A notable food stuff that is special to this time of year is guagua de pan and colada morada. These are associated with día de los difuntos (day of the deceased) celebrations on November 2nd in Ecuador, but is served more less all October. “Guagua” is Kichwa for “baby”, so the “babies of bread” are loaves that are decorated with icing to look baby-like, and they are traditionally served along side colada morada which maybe translates to “purple-aid”? It is a hot, purple, fruit and berry based beverage. We had it a few times and for me it varied from way too sweet to delicious, but Dan loved every colada morada he got his hands on.

Fernando’s place is also very close to Parque Metropolitano La Armenia, where we headed out for a walk and a workout on Monday. It was a holiday, the day of Independence of Guayaquil, and since everyone had the day off it was packed. The weather was totally gorgeous too. The lovely parks in and around Quito are definitely one of the great things about the area.

Dan was dragging a bit due to being hit with altitude sickness, but couldn’t resist trying the cevichocho at the concession stand in the park. Cevichocho is basically ceviche made with various types of corn instead of fish. It’s a very common street food in Ecuador. Even better than the park version, Fernando made us his own version at home, which was delicious!


Tuesday we took the bus into Playon Marine station with Fernando, and proceeded to do some serious touristing in the historic central district. There are a ton of churches in the downtown area, and we went to see San Francisco (free entrance, can’t take pictures inside), Santo Domingo (free, can take pictures), Compañía de Jesus ($5 entry cuz it’s gold plated, can’t take pictures inside), and the Basilica del Voto Nacional ($2 entry and can take pictures).

The Basilica for us really took the cake of the downtown tour. It’s gorgeous neo-gothic architecture, and there’s a lot to explore even when you “only” buy the ticket for the towers. There are three towers, two clock towers to the south and a single tower above the altar to the north. Entry is at the south towers and you are actually permitted into the space above the vaulted ceiling of the church and beneath the roof, where you cross over a rickety bridge to the north tower. I will be frank: the “stairs” up to the north tower are terrifyingly steep, but the view is spectacular.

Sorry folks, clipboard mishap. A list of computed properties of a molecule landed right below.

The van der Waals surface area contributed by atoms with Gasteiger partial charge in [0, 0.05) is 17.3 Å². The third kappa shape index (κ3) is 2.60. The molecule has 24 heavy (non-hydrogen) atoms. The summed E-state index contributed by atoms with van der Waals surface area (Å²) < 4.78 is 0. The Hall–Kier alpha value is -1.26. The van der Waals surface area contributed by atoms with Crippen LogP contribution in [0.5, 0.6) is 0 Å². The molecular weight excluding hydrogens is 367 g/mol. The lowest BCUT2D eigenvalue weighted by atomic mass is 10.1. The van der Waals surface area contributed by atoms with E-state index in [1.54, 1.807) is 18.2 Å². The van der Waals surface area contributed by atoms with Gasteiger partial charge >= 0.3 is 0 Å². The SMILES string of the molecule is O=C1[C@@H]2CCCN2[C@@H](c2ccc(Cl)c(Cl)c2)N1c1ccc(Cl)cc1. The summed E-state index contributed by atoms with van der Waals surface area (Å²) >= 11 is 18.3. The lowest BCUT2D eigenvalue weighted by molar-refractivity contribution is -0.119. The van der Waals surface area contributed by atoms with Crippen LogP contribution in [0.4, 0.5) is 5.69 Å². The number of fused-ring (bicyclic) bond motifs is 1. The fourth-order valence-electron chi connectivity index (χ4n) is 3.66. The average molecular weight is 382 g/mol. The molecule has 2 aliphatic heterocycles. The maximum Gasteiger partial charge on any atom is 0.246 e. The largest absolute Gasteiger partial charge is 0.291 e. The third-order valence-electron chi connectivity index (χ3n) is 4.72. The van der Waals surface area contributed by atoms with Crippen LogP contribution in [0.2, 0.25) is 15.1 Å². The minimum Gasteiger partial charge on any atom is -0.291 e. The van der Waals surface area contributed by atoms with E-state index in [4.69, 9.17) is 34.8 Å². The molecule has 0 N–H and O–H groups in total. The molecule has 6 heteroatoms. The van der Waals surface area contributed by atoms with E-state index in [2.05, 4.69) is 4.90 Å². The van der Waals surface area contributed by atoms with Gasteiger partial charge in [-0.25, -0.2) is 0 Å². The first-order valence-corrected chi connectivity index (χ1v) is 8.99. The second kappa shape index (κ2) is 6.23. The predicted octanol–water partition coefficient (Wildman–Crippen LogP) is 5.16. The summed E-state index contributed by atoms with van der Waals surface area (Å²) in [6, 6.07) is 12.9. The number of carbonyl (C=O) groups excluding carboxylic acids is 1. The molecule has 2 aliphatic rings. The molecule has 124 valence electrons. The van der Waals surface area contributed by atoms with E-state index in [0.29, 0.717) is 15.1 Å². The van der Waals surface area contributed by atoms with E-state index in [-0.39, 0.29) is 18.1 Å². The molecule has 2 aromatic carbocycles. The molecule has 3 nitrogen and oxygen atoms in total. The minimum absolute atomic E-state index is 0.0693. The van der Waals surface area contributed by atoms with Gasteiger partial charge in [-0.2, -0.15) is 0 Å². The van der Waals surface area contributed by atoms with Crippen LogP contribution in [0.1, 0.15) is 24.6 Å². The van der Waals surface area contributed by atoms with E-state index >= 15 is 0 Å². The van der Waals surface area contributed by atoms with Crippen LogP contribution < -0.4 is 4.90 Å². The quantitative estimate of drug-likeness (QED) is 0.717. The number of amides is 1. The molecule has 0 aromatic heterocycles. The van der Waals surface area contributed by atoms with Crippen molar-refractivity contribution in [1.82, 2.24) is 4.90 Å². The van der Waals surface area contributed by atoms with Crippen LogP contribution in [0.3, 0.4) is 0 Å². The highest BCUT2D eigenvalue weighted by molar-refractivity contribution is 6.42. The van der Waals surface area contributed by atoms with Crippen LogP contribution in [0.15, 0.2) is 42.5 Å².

You can also climb to the top of one of the south towers. In the same tower there is a cafe where you can buy, among other things, beer. So yes, of course, I got a beer in the basilica, with a lovely view of the city.

We also took a tour of the Ecuadorian Presidential palace, the Palacio Carondelet. This tour is free, but you need to make a day-of reservation. To do so, you need to find the small white booth on the south side of the palace (the left side if you face the palace from the square). At the booth you show your ID (they accepted our DC drivers licenses) and you get a ticket for one of the upcoming time slots. You get to the see courtyards, banquet hall, cabinet room and Presidential balcony, the room where new legislation gets signed, and a museum with both historical artifacts and gifts given to the President from other political dignitaries.

On Wednesday we went to have lunch with the uncle of our friend Juan-Diego, who we were neighbors with in Washington, DC. His uncle Pablo had us over to his apartment, and his daughter Paula and her friend Gabriel joined as well. We got some great recommendations for stuff to do in Quito, had an interesting discussion about gun culture in the US, and also discovered that Gabriel and I graduated from the same tiny high school in California, just 5 years apart so we never crossed paths there. Crazy! Like seriously, York School graduates 50 students a year. The odds are pretty small.


Our last night at Fernando’s, he and Alexandra took us and his other couch surfer (Michelle from Singapore who lives in Australia, hi Michelle! It was great meeting you!) out for dinner at a nearby food court, where I got a menudo soup which was delicious, and Dan got his first colada morada. Dan also tried and enjoyed tripa mishqui, which is a grilled tripe dish. Many thanks to Fernando, Enrique, and Alexandra for making us so welcome!

On Friday we moved into town and went to stay at Hostel Revolution, which is situated well for seeing the historic center. It’s a great space with a nice terrace and kitchen, free tea and coffee, and the owner lives on site and is very friendly and responsive. The only downsides are the “can’t bring in your own beer” rule (what? boooooo) and the 10:30 am check out time.


That afternoon we went for a run in Parque Itchimbía, which just blew my expectations out of the water. It’s on top of one of the hills in the city, with gorgeous running and cycling paths as well as playgrounds (juegos infantiles aka children’s toys), and stunning vistas of the city. Easily one of my favorite parks so far on the trip (Dan’s favorite is coming up later in the post).